A New Era of US-Indian Energy Cooperation?

US-India Puzzle

President Barack Obama and Prime Minister Manmohan Singh’s reaffirmation of their commitment to energy cooperation during this past weekend’s state visit to India highlights the special position India occupies in energy geopolitics.   Among the world’s leading consumers of energy (as of today, the US, China, Russia, Japan and India, in that order), India has for the past several years successfully managed to align with China and the developing world in global negotiations, while leveraging its position as a regional balance to China to secure a series of civil nuclear agreements that promise to help the country sustain its dramatic growth (which registered 7 to 8 percent annually even through the global economic downturn).  This week’s GR Energy and Climate Brief, timed to coincide with President Obama’s visit, assesses India’s energy choices and previews the geopolitical implications of the country’s rapid growth, rising energy demand, and the potential for the emergence of a more substantial energy cooperation with the US.

Looking Further Afield

India, under the leadership of Prime Minister Singh, has found itself in direct competition with China in its pursuit of global energy resources.  In 2004, for example, a Chinese company outbid an Indian one to buy 50 percent of the BP-operated Block 18 in Angola.  The next year, the Indian state-run Oil and Natural Gas Company (ONGC) lost out on the acquisition of Canadian oil company Petrokazakhstan to the Chinese National Petroleum Company, in a deal that included the rights to an estimated 500 million barrels .  In January 2006 cooperation appeared to follow competition, as the two countries signed a “Memorandum for Enhancing Cooperation in the Field of Oil and Natural Gas”, which established numerous areas for partnership including “upstream exploration and production, refining and marketing of petroleum products and petrochemicals, research and development, conservation, and promotion of environmentally friendly fuels.”  Within a month of establishing the MOU, a 50:50 joint venture between Indian and Chinese companies took control of 36 Syrian production fields, but there has been little meaningful cooperation since.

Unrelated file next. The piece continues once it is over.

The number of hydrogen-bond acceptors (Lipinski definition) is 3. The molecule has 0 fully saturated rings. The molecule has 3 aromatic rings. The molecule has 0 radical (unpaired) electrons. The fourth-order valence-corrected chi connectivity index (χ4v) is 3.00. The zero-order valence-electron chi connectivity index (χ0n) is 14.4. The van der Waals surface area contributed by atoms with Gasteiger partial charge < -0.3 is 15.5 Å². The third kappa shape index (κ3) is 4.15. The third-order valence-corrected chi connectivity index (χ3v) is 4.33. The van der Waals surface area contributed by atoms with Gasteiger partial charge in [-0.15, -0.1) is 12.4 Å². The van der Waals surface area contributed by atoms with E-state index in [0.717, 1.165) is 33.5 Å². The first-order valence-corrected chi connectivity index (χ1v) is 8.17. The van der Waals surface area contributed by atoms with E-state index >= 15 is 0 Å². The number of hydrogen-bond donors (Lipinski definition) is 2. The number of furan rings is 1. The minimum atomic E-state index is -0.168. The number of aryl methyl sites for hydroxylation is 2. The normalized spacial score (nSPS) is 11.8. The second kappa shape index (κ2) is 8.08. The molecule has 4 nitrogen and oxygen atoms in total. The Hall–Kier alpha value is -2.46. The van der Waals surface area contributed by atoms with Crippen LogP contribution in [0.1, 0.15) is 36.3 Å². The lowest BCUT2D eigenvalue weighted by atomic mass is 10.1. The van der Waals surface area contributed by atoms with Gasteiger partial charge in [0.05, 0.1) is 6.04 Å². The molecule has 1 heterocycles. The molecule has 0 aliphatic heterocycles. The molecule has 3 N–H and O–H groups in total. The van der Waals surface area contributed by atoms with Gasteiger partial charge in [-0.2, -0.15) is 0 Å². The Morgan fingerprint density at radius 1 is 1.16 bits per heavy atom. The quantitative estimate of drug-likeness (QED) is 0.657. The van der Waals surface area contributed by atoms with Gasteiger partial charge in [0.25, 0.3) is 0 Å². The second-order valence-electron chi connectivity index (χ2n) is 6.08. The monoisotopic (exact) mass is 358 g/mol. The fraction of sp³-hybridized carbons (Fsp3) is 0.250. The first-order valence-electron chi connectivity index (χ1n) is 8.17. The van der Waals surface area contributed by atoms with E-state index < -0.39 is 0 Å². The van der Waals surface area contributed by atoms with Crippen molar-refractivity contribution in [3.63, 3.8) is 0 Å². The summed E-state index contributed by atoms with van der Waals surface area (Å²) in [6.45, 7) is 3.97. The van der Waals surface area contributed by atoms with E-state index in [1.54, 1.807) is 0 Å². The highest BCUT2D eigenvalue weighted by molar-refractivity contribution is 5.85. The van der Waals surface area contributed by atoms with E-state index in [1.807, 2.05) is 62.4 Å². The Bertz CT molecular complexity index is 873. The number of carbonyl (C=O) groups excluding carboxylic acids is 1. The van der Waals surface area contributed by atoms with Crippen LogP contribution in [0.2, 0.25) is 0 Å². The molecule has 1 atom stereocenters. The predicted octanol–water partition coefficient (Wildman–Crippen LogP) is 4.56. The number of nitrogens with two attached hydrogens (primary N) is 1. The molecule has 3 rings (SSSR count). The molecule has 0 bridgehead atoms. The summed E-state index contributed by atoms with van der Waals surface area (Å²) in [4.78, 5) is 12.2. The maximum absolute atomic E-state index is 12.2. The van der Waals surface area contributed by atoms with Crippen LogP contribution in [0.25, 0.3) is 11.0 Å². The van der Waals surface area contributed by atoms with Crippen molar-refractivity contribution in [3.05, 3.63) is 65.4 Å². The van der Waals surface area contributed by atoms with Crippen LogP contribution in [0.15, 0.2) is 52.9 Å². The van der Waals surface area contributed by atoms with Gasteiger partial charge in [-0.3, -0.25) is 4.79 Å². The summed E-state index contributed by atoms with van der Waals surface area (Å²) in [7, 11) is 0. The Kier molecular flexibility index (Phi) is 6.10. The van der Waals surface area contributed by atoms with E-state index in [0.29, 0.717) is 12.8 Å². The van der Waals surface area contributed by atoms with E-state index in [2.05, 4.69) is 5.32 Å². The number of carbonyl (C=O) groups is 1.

On the global stage, overall cooperation between the two rising powers has been effective,  on issues ranging from climate talks to global trade negotiations and the restructuring of global financial institutions. Sino-Indian trade, meanwhile, has rocketed from $5 billion in 2002 to $38.7 billion in 2007, and is expected to reach about $60 billion by the end of 2010. China now stands as India’s primary trading partner. However, these figures belie serious underlying tensions in the bilateral relationship, not the least of which is the shift from a trade surplus of $1.7 billion in 2004 to a deficit of $16 billion in 2009. In addition to purely economic issues, China’s financial aid and diplomatic support for Pakistan, its opposition to civil nuclear cooperation with India, and increased tension over the disputed boundary between the two countries in Arunachal Pradesh and Sikkim are points of growing strain.   Much attention has been given to China’s $198 million investment into the development of a turnkey port at Gwadar in Pakistan’s Baluchistan province, which became operational at the end of 2008 and is now being expanded into a naval base. The port is also intended to serve as an energy transport hub, facilitating access to fossil fuel imports from the Middle East and Africa, which would flow into China’s Xinjiang Province via a planned pipeline.  Perhaps of greater significance, however, is the geopolitical dance over nuclear development.

Playing Both Sides

While nuclear power currently accounts for just 1 percent of India’s energy consumption, the country has set its sights on its development to meet rising demand, with predictions of annual growth of 9.5 percent in the nuclear sector from 2007 to 2035 . Over the past five years, India has inked deals on civil nuclear cooperation with the US, UK, Canada, France and most recently Japan, facilitated by a 2008 waiver (opposed by China) from the Nuclear Suppliers Group (NSG), which allowed India to be the only non-signatory to the Non-Proliferation Treaty to engage in nuclear commerce.   China’s announcement this past summer that it will provide Pakistan with two new nuclear reactors in a deal it claims is grandfathered by a 1980 agreement – and therefore exempt from NSG obligations – was read in India as a “counterweight to India and to the Indo-US nuclear deal”, itself a counterweight to China’s strength in the region.